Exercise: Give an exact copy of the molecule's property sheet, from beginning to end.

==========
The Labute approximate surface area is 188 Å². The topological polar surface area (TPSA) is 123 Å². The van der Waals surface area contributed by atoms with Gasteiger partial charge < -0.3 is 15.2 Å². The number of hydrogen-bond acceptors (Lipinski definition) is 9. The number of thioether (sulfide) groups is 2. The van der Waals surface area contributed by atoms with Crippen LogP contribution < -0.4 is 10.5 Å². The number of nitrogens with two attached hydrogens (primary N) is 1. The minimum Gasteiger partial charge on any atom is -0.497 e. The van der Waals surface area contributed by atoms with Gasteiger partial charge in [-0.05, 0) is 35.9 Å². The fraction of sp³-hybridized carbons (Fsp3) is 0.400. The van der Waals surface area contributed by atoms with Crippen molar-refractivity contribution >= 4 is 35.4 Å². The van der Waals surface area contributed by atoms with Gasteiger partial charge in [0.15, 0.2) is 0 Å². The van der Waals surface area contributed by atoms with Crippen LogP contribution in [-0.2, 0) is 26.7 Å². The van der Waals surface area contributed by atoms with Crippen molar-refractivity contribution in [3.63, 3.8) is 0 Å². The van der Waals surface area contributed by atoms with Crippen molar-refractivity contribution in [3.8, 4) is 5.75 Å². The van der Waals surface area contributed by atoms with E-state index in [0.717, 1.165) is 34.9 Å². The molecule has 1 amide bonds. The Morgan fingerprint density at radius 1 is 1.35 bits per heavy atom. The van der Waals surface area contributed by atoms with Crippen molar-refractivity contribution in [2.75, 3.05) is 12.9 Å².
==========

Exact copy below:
The Labute approximate surface area is 188 Å². The topological polar surface area (TPSA) is 123 Å². The van der Waals surface area contributed by atoms with Gasteiger partial charge < -0.3 is 15.2 Å². The number of hydrogen-bond acceptors (Lipinski definition) is 9. The number of thioether (sulfide) groups is 2. The van der Waals surface area contributed by atoms with Crippen LogP contribution < -0.4 is 10.5 Å². The number of nitrogens with two attached hydrogens (primary N) is 1. The minimum Gasteiger partial charge on any atom is -0.497 e. The van der Waals surface area contributed by atoms with Gasteiger partial charge in [-0.05, 0) is 35.9 Å². The fraction of sp³-hybridized carbons (Fsp3) is 0.400. The van der Waals surface area contributed by atoms with Crippen molar-refractivity contribution >= 4 is 35.4 Å². The van der Waals surface area contributed by atoms with Gasteiger partial charge in [0.15, 0.2) is 0 Å². The van der Waals surface area contributed by atoms with Crippen LogP contribution in [-0.2, 0) is 26.7 Å². The van der Waals surface area contributed by atoms with Crippen molar-refractivity contribution in [3.63, 3.8) is 0 Å². The van der Waals surface area contributed by atoms with Crippen molar-refractivity contribution in [3.8, 4) is 5.75 Å². The van der Waals surface area contributed by atoms with E-state index in [0.717, 1.165) is 34.9 Å². The molecule has 1 amide bonds. The Morgan fingerprint density at radius 1 is 1.35 bits per heavy atom. The van der Waals surface area contributed by atoms with Crippen molar-refractivity contribution in [2.75, 3.05) is 12.9 Å².